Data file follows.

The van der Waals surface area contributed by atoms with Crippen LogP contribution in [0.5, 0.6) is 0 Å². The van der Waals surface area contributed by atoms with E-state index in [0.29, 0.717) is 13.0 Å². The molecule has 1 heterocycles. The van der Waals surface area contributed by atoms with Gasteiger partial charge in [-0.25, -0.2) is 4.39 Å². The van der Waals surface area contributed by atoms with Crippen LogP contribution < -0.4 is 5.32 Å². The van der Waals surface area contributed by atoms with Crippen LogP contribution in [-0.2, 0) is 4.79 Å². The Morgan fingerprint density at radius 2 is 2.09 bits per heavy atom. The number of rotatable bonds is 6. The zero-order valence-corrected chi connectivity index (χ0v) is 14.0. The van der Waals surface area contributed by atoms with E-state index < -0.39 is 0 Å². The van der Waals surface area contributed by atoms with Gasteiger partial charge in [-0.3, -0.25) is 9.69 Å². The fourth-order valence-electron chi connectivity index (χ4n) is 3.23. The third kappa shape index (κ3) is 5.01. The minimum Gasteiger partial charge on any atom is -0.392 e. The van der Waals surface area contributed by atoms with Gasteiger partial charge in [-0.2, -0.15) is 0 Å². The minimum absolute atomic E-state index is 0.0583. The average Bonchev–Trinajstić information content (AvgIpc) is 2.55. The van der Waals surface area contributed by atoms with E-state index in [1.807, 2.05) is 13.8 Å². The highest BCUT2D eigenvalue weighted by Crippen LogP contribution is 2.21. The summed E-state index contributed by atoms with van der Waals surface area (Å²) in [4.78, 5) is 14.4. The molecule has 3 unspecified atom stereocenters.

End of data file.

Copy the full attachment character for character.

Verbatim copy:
The van der Waals surface area contributed by atoms with Crippen LogP contribution in [0.5, 0.6) is 0 Å². The van der Waals surface area contributed by atoms with E-state index in [0.29, 0.717) is 13.0 Å². The molecule has 1 heterocycles. The van der Waals surface area contributed by atoms with Gasteiger partial charge in [-0.25, -0.2) is 4.39 Å². The van der Waals surface area contributed by atoms with Crippen LogP contribution < -0.4 is 5.32 Å². The van der Waals surface area contributed by atoms with Crippen LogP contribution in [-0.2, 0) is 4.79 Å². The Morgan fingerprint density at radius 2 is 2.09 bits per heavy atom. The number of rotatable bonds is 6. The zero-order valence-corrected chi connectivity index (χ0v) is 14.0. The van der Waals surface area contributed by atoms with E-state index < -0.39 is 0 Å². The van der Waals surface area contributed by atoms with Gasteiger partial charge in [-0.3, -0.25) is 9.69 Å². The fourth-order valence-electron chi connectivity index (χ4n) is 3.23. The third kappa shape index (κ3) is 5.01. The minimum Gasteiger partial charge on any atom is -0.392 e. The van der Waals surface area contributed by atoms with Gasteiger partial charge in [-0.2, -0.15) is 0 Å². The minimum absolute atomic E-state index is 0.0583. The average Bonchev–Trinajstić information content (AvgIpc) is 2.55. The van der Waals surface area contributed by atoms with E-state index in [1.807, 2.05) is 13.8 Å². The highest BCUT2D eigenvalue weighted by Crippen LogP contribution is 2.21. The summed E-state index contributed by atoms with van der Waals surface area (Å²) in [4.78, 5) is 14.4. The molecule has 3 unspecified atom stereocenters.